They've been deprecated, which means they're being phased out.
They aren't being phased out, they were already removed. They were only deprecated for one minor version 3.0 only and then removed in 3.1.
Why not? I find them perfectly fine and I like them better than that other crap. (What's the point of using the others?)
So yah if you want to use any new features of opengl you'll have to let go of those functions.
They are slow for one thing, as Disch said passing memory from CPU to GPU is slow. If you are passing a 100 000+ vertex model every frame that's going to be slow. One method I've seen of optimizing the slowness between CPU and GPU is rendering every object that uses the same shader is rendered at the same time so that any shader initialization doesn't need to happen again for another instance (shader constants included).
It was removed cause at the end of the day in production code it was never used for that reason. I mean I like it for debugging purposes, it was a fast simple way to do it, kind of wish they would implement a new solution for that. It also got rid of keywords such as gl_ProjectionMatrix or something like that in GLSL, so you have to handle passing your own matrices to the shader.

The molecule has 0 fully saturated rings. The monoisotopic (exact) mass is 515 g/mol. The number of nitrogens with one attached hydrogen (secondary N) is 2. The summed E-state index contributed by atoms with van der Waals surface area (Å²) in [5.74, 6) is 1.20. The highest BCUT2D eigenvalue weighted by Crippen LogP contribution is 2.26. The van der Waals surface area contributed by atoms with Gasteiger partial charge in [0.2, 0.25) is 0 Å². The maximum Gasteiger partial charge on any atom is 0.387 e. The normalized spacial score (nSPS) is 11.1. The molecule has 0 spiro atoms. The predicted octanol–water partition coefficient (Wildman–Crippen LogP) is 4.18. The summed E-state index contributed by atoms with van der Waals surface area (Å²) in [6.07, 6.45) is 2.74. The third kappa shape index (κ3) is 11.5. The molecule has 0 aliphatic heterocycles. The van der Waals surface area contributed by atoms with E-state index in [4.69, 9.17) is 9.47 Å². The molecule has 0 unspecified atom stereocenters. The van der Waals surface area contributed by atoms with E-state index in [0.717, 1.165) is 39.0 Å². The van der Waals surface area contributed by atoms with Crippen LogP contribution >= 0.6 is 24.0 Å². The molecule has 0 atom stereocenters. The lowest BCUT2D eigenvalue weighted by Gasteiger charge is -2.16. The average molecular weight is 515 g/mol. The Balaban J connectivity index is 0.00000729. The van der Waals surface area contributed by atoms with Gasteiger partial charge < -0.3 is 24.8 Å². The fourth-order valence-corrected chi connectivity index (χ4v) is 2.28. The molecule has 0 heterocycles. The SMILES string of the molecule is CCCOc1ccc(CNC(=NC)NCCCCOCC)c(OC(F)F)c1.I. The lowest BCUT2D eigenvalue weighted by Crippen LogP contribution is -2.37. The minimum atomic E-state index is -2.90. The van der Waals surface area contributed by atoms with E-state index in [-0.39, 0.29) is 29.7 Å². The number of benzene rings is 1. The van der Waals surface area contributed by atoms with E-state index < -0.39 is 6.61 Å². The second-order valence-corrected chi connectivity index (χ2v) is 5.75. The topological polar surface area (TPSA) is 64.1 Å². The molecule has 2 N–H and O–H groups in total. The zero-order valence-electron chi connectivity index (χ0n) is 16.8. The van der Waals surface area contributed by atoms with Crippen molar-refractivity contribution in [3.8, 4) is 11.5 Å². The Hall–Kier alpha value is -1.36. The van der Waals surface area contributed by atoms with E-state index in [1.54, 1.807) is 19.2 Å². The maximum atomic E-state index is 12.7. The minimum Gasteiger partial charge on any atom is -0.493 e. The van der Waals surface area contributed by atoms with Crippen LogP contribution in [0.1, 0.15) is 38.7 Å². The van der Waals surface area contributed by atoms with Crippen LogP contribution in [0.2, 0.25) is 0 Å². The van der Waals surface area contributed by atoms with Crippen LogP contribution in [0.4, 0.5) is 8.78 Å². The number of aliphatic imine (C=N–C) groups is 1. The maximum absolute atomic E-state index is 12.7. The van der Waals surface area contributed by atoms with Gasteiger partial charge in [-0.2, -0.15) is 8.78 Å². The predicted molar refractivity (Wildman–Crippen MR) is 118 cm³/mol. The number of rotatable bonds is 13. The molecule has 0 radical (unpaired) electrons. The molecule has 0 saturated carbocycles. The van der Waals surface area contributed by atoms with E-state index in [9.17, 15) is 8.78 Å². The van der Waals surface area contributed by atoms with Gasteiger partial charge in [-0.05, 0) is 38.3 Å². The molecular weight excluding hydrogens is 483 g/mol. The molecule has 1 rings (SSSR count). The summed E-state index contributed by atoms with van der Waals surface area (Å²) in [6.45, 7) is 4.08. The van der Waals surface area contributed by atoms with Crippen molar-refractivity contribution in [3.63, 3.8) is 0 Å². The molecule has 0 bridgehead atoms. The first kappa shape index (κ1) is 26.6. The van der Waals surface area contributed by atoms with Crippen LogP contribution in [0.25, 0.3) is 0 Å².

It's phased out on newer versions of OpenGL, but older versions still exist on your computer, you just need to target them.
For some 3D graphics programs, it seams like it would not be a bad idea to have fallback modes.
If you want it to work with ivy bridge intel integrated graphics, you should be able to target or fallback to 3.0 and be safe. If you want it to be supported on a VM, then you need to target or fall back to 2.1, and use all of those ancient functions.
Finally, the new Haswell integrated graphics will support version 4.0 on linux.
So if you're writing something like a gui application, then you might be better off with version 2.1, or at least falling back to 2.1, because performance would not be an issue, and you would want it to be supported on a VM.
Games generally don't work on VM's anyways, so you might as well only target or fallback to 3.0 if your trying to make it well supported.
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